“Despite the extraordinary efforts of aquarium staff, regular volunteers and additional volunteers from five different states, Inuk was unable to overcome the effects of extended kidney failure,” said Dr. Tracy Romano, senior vice president of research and zoological operations at Sea Research. “He will be missed by all. Inuk provided both staff and visitors with years of pleasure and educational inspiration. He was an iconic animal who captured the spirit of oceanic conservation and understanding.”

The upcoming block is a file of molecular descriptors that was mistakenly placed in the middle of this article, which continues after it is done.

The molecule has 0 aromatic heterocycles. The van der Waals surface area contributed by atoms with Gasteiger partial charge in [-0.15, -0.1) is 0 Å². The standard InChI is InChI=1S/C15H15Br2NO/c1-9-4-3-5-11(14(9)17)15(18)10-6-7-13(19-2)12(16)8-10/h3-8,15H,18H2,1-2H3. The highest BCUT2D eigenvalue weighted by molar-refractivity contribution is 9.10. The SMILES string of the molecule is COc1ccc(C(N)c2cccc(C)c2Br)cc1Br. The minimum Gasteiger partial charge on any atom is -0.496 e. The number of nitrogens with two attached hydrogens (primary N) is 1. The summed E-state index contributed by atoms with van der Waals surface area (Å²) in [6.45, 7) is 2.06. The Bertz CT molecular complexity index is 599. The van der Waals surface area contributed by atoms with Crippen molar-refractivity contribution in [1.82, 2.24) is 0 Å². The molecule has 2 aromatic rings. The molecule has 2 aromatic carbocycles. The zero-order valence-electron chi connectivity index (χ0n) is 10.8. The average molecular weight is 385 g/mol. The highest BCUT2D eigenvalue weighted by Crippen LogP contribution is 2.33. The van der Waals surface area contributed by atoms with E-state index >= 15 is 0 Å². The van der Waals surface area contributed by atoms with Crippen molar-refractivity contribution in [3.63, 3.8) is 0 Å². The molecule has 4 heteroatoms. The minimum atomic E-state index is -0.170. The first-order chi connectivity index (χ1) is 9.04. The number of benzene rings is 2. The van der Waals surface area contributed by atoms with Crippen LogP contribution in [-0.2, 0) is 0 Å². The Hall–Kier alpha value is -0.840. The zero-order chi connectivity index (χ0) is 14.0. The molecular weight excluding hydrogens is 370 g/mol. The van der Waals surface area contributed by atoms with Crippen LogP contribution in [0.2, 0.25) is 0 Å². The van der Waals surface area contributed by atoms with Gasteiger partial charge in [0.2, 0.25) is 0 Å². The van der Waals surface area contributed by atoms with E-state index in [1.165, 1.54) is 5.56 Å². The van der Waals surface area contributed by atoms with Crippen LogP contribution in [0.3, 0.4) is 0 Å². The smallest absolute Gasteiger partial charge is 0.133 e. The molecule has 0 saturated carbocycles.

Aquarium veterinarians and researchers brought Inuk’s body to the University of Connecticut today, where they, along with staff from the Department of Pathobiology and Veterinary Science, will perform a necropsy to determine the cause of his kidney failure. The results of the necropsy will be available – at the earliest – in two weeks.
Inuk became ill on Friday, January 29, when he began showing a lack of interest in food. A blood test revealed a possible acute infection, further complicated by kidney failure. Since then, Mystic Aquarium’s animal care team had been working around the clock, giving Inuk supplemental fluids in an effort to clear his kidneys.